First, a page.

3. Classifiers

    In standard classification, we are presented with a training data set where each example comes with a label. The purpose is to propose a classification rule that can best predict the labels for unseen data. K- nearest neighbour (K-NN) , support vector machine (SVM) and GMM classifier are most popular choices for classifiers.

    1. K-NN Classifier

      K-NN is one of the most accepted classifiers used for both general classification problems and in mood based music classification as well. K-NN uses training data directly for the classification of testing data. We can predict label of the testing instance by majority voting on the labels of the nearest instances in the training set. KNN is an example of a non-parametric classifier. If we denote D^n=x1,x2,..xn a set of n labelled prototypes then the nearest neighbor rule for classifying an unknown vector x is to assign it the label of its

      closest neighbouring point in the set of labelled prototypes Dn. It is possible to show that for an unlimited number of prototypes the error rate of this classifier is never worse than twice the optimal Bayes rate. The KNN rule classifies x by assigning the label most regularly represented among the k nearest samples. Normally k is odd to avoid ties in voting. Various methods are used to make algorithms computation faster and storage requirements smaller as this algorithm has heavy time and space requirements. Yi-Hsuan Yang, Chia-Chu Liu, and Homer H. Chen[8] uses fuzzy K-NN as classifier. Fuzzy k-NN classifier is a combination of fuzzy logic and k-NN classifier. It contains two steps: fuzzy labelling that computes the fuzzy vectors of the training samples and fuzzy classification that computes the fuzzy vectors of the input samples.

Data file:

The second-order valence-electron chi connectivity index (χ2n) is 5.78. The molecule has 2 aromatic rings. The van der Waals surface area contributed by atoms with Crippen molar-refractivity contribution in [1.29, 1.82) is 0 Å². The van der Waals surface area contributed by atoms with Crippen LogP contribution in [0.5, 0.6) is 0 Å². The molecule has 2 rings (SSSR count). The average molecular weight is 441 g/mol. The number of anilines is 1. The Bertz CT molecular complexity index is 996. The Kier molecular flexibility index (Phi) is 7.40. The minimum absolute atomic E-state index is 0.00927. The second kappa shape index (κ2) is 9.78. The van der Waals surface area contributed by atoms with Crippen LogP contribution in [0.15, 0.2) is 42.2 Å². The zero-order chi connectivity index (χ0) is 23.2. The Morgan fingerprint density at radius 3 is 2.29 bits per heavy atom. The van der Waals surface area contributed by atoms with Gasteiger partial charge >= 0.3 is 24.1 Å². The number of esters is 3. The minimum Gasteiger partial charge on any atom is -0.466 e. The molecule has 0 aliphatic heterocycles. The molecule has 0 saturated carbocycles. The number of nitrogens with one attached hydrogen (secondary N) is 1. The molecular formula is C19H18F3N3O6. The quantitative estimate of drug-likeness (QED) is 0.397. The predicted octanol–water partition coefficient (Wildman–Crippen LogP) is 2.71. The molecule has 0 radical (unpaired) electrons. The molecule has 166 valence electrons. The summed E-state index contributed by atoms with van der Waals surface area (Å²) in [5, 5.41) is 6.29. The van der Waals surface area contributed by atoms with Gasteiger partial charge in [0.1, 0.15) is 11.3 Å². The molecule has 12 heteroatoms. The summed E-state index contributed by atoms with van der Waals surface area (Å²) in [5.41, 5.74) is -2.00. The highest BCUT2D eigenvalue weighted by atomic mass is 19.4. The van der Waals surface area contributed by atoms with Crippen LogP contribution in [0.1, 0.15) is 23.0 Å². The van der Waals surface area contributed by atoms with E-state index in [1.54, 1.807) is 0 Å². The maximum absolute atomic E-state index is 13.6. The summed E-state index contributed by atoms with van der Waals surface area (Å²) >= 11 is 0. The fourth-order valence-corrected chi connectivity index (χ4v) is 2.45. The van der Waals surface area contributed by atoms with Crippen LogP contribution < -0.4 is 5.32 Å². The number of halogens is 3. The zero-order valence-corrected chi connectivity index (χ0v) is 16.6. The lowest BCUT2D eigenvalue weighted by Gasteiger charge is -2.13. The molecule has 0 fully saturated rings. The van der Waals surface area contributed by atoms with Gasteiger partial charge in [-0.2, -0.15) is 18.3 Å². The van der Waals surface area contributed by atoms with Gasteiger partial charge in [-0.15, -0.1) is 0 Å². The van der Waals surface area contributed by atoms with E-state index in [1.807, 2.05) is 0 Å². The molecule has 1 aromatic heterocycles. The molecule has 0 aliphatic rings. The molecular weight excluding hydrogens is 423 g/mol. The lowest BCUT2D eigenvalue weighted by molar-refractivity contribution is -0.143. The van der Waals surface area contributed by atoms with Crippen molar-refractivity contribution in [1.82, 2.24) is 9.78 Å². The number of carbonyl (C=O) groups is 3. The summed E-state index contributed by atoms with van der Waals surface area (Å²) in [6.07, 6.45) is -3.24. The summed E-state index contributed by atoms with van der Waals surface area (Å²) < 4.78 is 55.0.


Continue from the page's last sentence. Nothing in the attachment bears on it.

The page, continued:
2. SVM Classifier

      SVM is the high-tech binary classifier based on the large margin principle. Given labelled instances from two different classes, SVM classifier finds the optimal separating hyper plane which maximizes the distance between support vectors and the hyper plane. Instances closest to the hyper plane whose labels are most likely to be confused are the support vectors. Therefore, the SVM has better classification performance as it focuses on the difficult instances. Both K-NN and SVM are applicable to single feature vector representations as well as pair wise similarity values. In the second case, a kernel matrix is built from pair wise similarity values which can be used directly by the SVM.